Photograph by Lorena Campiotti, haiku by Anna Maria Domburg-Sancristoforo
Published in Failed Haiku, issue 28, 2018
I enjoy the mystical sense this haiku brings. With the comparison of twilight at a lake and the chasing of clouds’ silence, the reader looks through their mind’s eye to imagine a meditative experience. The poet is perhaps wanting to leave her ego behind and become one with something more primal and foundational: the silence of nature.
Twilight is a time of being between daylight and darkness—something difficult to grasp or pin down. The “chasing” of the silence that clouds contain, either by the narrator or twilight itself, is another thing of abstractness and obscurity. This is akin to the Japanese aesthetic of yugen, which suggests subtle profundity and is associated with mystery.
The structure of the poem fits the rhythm of traditional haiku well and has a clear cut marker (kireji) in the first line to bring about more complexity and a juxtaposition. The strongest sounds in the haiku are the “l”s and “i”s. Both supply us with a lilting feeling, which in an abstract sense is like the movement of clouds.
The photograph conjures an epic scene to take in and sets the environment well. It compliments the haiku, as it does not go directly into the “chasing” part. It delivers the scene to us so we can dive more into the mind of the poet.
– Nicholas Klacsanzky (USA)
The opening line of this haiku takes us to the colourful sky that can be observed at twilight. Mostly, twilight has fading colours i.e. red, purple, yellow, and blue. These fading colours reflect the colours of an aura that we have in the evening, especially at twilight. So, the lake’s twilight complements or blends with the colours of our aura. I can feel the deep silence of the lake at twilight that is due to either the migration of birds or other lake creatures, or due to abandonment. In both cases, the lake reflects the colours of twilight, as well as the mood of the person who was observing it.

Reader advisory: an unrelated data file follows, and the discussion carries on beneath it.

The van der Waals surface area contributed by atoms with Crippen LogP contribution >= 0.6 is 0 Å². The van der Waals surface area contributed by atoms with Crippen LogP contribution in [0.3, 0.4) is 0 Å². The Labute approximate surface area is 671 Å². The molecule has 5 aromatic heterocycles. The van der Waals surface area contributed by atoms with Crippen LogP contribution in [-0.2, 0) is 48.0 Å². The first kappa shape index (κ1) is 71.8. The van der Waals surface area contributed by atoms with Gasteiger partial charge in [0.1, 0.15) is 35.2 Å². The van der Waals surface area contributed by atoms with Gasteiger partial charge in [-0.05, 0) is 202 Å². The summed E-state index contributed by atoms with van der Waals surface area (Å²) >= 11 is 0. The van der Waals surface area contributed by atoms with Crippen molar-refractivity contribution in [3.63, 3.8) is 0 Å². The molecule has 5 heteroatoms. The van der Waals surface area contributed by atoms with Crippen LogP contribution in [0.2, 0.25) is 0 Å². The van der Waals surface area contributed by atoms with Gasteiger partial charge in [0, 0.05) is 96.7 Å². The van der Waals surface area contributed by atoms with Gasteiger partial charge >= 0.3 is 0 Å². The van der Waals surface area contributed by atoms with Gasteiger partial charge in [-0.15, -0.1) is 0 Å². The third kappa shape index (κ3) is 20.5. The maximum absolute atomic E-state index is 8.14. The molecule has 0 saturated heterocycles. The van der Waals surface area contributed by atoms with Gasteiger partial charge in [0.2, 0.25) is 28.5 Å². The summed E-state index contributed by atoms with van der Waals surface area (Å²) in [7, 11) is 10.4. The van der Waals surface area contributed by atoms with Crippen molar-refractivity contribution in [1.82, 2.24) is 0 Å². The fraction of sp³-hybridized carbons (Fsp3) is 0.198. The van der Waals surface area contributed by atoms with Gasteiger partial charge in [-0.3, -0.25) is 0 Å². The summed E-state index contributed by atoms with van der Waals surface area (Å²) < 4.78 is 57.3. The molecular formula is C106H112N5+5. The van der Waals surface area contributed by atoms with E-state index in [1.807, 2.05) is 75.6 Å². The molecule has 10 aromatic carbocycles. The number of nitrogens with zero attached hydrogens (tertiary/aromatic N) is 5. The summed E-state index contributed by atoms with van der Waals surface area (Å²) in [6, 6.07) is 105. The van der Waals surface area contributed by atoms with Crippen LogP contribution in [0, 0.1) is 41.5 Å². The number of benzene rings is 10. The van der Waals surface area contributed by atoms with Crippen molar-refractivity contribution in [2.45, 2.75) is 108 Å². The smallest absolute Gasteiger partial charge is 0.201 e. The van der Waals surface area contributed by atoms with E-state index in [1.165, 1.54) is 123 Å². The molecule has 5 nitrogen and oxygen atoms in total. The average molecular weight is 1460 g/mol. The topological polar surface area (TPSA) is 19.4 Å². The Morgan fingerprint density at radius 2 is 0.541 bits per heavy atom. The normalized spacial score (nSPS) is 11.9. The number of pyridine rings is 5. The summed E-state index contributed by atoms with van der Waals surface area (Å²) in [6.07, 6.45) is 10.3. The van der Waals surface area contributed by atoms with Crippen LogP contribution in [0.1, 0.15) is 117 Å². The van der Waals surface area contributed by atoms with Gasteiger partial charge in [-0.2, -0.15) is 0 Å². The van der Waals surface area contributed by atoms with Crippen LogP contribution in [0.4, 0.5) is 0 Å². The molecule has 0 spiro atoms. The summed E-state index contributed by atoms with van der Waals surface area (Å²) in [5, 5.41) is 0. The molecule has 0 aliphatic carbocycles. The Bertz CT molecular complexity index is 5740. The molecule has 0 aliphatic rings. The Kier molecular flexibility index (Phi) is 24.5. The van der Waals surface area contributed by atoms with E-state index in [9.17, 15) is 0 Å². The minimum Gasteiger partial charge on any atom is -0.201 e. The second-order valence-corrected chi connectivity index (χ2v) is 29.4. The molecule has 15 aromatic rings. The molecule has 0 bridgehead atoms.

Chasing silence may indicate the meditative thoughts that are closely embedded in the silence of the lake and intertwined with the colours of the sky. The narrator may have had profound experiences of seeing clouds, which may also be her ongoing thoughts (maybe chaotic), and she wants to move beyond those thoughts to finally get a peaceful mind.
This haiku beautifully presents the whole image in a subtle way, where we can observe a deep relationship among twilight colours, clouds, silence, and mood. It reveals the mystery of human curiosity to go deeper into one’s thoughts and feel the depth of subtle experiences. Overall, I enjoyed the imagery of this haiku which moved me to vividly experience a lake twilight.
– Hifsa Ashraf (Pakistan)
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